Date of Thesis

Spring 2023


This thesis explores the way children’s literature is a productive form for political commentary. I analyze how the genre of children’s literature allows authors the unexpected freedom to express the moral complexity of contemporary political problems. This form provides authors a space to comment upon complicated and sometimes controversial political discourse in a way they might not have the freedom to do otherwise writing explicitly for an adult audience. Amidst the argument that children’s literature as a form allows for authors to include political discourse, I also incorporate an examination of the audience of children’s literature to demonstrate the complexity of the form and who it is meant for. People often assume that children’s literature takes up simple topics and simple approaches to more complex topics, but I demonstrate how three classic works approach global political crises with unexpected complexity and nuance. To accomplish these objectives, I discuss these three primary texts among a collection of secondary scholarship to both add to and generate new conversation surrounding the form of children's literature and its potential purposes. The primary texts I analyze are The Jungle Books by Rudyard Kipling, published in 1894 and 1895, The Lion the Witch, and the Wardrobe by C.S. Lewis, published in 1950, and A Wrinkle in Time by Madeleine L’Engle, published in 1962.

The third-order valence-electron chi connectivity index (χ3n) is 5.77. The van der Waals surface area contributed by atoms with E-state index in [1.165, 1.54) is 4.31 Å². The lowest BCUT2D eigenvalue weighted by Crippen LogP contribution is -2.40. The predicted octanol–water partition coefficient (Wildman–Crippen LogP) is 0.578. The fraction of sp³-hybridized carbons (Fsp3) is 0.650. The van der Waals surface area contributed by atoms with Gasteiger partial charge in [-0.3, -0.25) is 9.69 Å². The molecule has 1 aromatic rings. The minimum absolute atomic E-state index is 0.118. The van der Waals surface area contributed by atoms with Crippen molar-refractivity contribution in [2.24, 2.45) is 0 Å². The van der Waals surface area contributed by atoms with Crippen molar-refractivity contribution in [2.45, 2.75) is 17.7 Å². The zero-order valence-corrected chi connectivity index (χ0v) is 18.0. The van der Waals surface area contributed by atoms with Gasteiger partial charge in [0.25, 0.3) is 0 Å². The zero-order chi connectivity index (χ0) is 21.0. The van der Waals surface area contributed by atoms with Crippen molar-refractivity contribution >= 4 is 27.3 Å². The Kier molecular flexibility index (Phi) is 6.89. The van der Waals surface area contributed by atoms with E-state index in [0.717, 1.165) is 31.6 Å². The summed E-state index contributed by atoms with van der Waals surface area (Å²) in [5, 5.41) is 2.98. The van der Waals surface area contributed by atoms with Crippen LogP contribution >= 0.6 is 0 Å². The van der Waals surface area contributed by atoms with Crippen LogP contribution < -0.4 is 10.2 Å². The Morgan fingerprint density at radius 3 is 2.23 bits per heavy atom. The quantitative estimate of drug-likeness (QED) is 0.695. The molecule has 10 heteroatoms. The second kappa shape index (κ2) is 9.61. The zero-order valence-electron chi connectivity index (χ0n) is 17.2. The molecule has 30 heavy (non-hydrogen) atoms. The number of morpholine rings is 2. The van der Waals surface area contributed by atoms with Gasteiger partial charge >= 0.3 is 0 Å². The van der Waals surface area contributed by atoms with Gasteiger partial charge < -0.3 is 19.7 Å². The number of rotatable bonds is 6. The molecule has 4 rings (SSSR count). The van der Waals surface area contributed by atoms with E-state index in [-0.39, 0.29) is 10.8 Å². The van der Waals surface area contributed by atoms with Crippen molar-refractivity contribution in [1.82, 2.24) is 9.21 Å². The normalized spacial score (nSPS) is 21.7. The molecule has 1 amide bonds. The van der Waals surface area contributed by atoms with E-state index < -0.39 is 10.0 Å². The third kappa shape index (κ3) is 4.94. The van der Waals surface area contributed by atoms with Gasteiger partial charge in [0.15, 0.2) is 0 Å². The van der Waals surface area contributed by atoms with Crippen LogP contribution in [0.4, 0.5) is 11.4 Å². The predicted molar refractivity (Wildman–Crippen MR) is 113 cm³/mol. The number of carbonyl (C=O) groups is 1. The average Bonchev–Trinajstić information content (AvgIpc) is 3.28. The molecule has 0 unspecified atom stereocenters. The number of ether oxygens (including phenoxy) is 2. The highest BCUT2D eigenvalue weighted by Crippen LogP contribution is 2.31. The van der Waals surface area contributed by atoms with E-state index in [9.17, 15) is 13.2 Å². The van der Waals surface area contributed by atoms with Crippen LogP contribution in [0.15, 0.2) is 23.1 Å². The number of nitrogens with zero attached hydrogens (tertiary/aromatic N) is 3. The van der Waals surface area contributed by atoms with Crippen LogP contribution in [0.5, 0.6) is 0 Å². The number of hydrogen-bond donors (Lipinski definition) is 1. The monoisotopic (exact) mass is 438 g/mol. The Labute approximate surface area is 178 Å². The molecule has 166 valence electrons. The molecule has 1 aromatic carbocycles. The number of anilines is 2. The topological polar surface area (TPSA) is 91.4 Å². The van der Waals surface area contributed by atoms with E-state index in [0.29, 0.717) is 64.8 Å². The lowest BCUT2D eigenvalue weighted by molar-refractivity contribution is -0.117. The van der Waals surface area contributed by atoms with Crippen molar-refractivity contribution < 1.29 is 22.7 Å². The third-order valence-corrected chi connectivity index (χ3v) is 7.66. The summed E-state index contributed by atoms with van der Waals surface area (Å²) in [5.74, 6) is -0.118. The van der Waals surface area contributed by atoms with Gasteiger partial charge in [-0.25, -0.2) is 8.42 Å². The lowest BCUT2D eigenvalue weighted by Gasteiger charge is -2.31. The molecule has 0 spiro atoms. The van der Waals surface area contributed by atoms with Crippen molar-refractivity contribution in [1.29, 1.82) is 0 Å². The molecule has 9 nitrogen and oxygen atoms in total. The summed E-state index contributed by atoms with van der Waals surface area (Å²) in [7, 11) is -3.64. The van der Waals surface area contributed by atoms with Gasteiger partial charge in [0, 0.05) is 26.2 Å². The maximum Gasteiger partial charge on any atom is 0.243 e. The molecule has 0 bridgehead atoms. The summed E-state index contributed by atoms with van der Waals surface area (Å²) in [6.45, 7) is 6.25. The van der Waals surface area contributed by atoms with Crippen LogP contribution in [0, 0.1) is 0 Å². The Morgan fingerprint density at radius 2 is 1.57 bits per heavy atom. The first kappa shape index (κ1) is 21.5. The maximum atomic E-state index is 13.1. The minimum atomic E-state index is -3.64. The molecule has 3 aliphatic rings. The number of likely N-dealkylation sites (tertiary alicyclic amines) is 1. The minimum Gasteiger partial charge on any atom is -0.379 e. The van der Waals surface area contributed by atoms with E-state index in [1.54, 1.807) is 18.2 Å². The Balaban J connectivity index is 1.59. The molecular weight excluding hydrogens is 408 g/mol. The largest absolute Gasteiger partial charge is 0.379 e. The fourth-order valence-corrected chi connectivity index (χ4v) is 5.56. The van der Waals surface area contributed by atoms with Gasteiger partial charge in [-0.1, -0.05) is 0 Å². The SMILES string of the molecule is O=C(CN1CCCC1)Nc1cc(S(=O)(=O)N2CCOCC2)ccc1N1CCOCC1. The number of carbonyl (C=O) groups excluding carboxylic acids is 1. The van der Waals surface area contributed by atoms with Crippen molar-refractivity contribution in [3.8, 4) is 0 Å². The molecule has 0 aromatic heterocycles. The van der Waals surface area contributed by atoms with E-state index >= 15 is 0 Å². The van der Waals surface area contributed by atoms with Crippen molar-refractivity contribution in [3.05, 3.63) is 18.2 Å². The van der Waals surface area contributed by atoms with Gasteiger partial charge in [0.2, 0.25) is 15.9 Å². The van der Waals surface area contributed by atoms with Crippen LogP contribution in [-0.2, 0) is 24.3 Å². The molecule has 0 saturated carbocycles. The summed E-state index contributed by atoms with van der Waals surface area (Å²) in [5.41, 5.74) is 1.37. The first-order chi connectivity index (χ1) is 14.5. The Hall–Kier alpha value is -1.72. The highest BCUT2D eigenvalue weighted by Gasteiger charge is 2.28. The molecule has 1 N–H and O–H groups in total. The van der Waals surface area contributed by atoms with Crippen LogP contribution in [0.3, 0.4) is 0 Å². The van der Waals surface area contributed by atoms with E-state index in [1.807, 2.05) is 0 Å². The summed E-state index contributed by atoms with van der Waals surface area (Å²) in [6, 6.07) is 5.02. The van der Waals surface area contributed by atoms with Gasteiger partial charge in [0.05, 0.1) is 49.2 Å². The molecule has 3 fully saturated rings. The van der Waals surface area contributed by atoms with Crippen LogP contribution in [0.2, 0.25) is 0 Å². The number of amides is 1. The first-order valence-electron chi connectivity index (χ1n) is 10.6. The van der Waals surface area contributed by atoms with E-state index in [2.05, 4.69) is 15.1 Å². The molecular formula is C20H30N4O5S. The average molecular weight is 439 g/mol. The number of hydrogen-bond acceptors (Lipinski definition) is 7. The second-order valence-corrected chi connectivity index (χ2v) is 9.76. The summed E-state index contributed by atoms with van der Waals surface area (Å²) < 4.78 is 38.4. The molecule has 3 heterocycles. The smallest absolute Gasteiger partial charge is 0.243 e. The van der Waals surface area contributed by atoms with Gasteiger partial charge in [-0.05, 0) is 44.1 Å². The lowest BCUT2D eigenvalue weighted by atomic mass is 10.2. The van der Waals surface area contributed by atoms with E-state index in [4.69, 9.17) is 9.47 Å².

children’s literature, representation, shifting identity, political discourse, complexity, audience

Access Type

Honors Thesis

Degree Type

Bachelor of Arts


English- Literary Studies

Second Major

Political Science

Minor, Emphasis, or Concentration

Public Policy

First Advisor

Virginia Zimmerman

Second Advisor

Michael Drexler

Third Advisor

Bernhard Kuhn